• television broadcast codes of practice such as the Commercial Television Industry Code of Practice[28], which regulates the placement of alcohol advertising on commercial television and the Subscription Broadcast Code of Practice[29];
  • the Outdoor Media Association Code of Ethics[30];
  • the Publishers' Advertising Advisory Bureau’s Guiding Principle for Alcohol Beverage Advertising[31], which covers point-of-sale marketing; and
  • the Commercial Radio Code of Practice[32].

Why current regulatory arrangements are inadequate

Australia's well-documented consumption of alcohol at harmful levels[33] suggests improvements in the regulation of alcohol marketing and promotion are urgently required. Key limitations in the current framework include:

  • The codes are voluntary; they cannot be enforced and there are no penalties for breaches. Voluntary codes have been shown internationally and in Australia to be ineffective[4][5][8];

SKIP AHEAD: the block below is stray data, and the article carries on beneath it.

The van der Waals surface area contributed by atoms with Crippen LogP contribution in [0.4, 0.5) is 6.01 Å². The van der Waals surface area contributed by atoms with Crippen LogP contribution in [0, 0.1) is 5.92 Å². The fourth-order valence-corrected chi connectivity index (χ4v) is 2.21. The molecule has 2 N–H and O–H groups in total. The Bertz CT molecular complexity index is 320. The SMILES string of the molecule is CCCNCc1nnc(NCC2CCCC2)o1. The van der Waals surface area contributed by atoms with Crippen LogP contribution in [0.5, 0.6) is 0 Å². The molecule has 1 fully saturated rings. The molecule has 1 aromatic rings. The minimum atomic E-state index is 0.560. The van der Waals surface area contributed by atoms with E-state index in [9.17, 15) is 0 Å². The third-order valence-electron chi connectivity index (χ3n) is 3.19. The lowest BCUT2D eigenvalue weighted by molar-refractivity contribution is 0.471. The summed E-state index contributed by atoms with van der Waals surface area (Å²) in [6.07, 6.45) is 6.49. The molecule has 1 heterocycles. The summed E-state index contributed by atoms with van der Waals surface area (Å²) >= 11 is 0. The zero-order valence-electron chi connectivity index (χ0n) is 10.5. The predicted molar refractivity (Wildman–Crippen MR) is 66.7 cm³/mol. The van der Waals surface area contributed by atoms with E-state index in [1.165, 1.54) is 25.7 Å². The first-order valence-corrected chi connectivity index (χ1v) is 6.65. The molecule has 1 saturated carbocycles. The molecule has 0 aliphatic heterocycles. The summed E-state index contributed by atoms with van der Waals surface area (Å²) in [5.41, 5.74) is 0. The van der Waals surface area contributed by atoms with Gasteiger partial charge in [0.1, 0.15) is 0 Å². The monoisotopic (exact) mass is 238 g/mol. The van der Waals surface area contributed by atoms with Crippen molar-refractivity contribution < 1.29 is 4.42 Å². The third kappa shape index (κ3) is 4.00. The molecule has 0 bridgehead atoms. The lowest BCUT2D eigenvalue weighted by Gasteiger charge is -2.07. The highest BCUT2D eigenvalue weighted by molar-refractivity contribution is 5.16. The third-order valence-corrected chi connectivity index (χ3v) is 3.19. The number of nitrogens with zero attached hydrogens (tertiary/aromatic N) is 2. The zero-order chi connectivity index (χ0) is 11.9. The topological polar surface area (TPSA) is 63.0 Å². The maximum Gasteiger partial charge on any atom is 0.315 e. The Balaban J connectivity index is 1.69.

• Scope is limited. The Alcohol Beverages Advertising Code, with which a number of the codes comply, does not apply to key marketing techniques such as point-of-sale and in-store promotions, viral and emerging media;
  • Inadequate protection for children and adolescents from exposure to alcohol advertising. Although the Commercial Television Industry code restricts alcohol advertising to mature and adult viewing classification periods (i.e. after 8.30pm), alcohol advertising is permitted during live broadcasts of weekend and public holiday sporting events and events broadcast simultaneously across a number of time zones[28]. This exposes children to intensive alcohol advertising; significant numbers of children also watch TV after 8.30pm. As a result of these regulatory inadequacies, alcohol advertising is just as likely to be seen by children as adults[34].
  • Ineffective complaints procedures. A review of ABAC in 2003 found that many complaints were not investigated; when they were, the process was excessively lengthy and inconclusive[35].